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Engelhard Industries v. Occupational Safety and Health Review Commission and Local 962

August 5, 1983

ENGELHARD INDUSTRIES, DIVISION OF ENGELHARD CORPORATION, PETITIONER
v.
OCCUPATIONAL SAFETY AND HEALTH REVIEW COMMISSION AND LOCAL 962, INTERNATIONAL CHEMICAL WORKERS UNION, RESPONDENTS, RAYMOND J. DONOVAN, SECRETARY OF LABOR, INTERVENOR



PETITION FOR REVIEW OF AN ORDER OF THE OCCUPATIONAL SAFETY & HEALTH REVIEW COMMISSION.

Hunter, Higginbotham, Circuit Judges and Giles,*fn* District Judge.

Author: Hunter

Opinion OF THE COURT

HUNTER, Circuit Judge:

1. Engelhard Industries ("Engelhard") has petitioned us to review an order of the Occupational Safety and Health Review Commission ("Commission"). The Secretary of Labor ("Secretary"), as an intervenor in this action, has filed a motion seeking dismissal of the petition for review as premature. We will grant the motion to dismiss.

I

2. In early June of 1978 a worker at Engelhard's Huntsville, Alabama facility was overcome by fumes while servicing a tank. A second worker entered the tank to rescue the first and was also overcome. Both workers died. Following an inspection of Engelhard's facility, an Occupational Safety and Health Administration compliance officer issued a citation on June 19, 1978, alleging a willful violation of section 5(a)(1) of the Occupational Safety and Health Act ("OSHA"), 29 U.S.C. § 654(a)(1) (1976), for failure to implement proper tank entry procedures and emergency rescue procedures. The citation proposed a $6400 penalty and directed immediate abatement of the violation. App. at 6. Pursuant to section 10(a) of OSHA, 29 U.S.C. § 659(a) (1976), Engelhard notified the Secretary that it was contesting the citation, and a hearing was scheduled before an ALJ. The International Chemical Workers Union ("Union") requested party status in the proceeding under section 10(c) of OSHA, 29 U.S.C. § 659(c) (1976), as the representative of the affected employees. That request was granted by the ALJ on August 21, 1978. App. at 20.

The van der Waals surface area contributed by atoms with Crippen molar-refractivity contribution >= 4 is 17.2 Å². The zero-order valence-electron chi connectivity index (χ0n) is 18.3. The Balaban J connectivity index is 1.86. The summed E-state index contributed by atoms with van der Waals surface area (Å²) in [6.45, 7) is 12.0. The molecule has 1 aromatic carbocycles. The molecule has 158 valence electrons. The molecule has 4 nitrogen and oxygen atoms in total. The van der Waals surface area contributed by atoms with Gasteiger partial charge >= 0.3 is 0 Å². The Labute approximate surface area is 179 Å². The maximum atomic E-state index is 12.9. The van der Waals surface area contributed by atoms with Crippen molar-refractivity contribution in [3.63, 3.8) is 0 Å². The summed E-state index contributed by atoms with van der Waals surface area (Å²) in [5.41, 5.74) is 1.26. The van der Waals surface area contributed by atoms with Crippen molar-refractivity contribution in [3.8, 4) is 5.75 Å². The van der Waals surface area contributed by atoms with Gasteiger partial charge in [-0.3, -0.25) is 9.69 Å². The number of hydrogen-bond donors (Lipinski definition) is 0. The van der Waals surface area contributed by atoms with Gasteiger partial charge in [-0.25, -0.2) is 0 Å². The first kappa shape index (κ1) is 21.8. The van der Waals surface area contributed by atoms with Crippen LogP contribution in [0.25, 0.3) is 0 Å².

3. Prior to the hearing on the citation, the Secretary and Engelhard entered into a Stipulation of Settlement Agreement. App. at 22; see 29 C.F.R. § 2200.100 (1979).*fn1 Under the terms of that agreement, Engelhard agreed to withdraw its notice of contest, abate the alleged violation immediately, and pay the assessed penalty in exchange for the Secretary's recharacterization of the citation from "willful" to "serious" and his reduction of the penalty to $1000. App. at 22-26. The agreement went on to state that "Respondent's agreement to pay the amended proposed penalties, abate the alleged citations (as modified), and its signing of this Agreement are not to be construed as an admission by the Respondent of any of the allegations or conclusions set forth in the citations. . . ." App. at 25.

4. The Union objected to the settlement agreement contending, inter alia, that the recharacterization of the citation from "willful" to "serious" was unjustified and that the non-admission clause contained in the settlement was improper. It did not contest, however, the abatement period contained in the settlement agreement. At the Union's request, the ALJ ordered a hearing to resolve the factual issues raised by the Union's objections. App. at 63, 66.*fn2 Engelhard filed a request for certification for interlocutory appeal to the Commission, app. at 68, and on August 30, 1982, the Commission affirmed the ALJ's decision granting a hearing and remanded the case for further proceedings. App. at 71.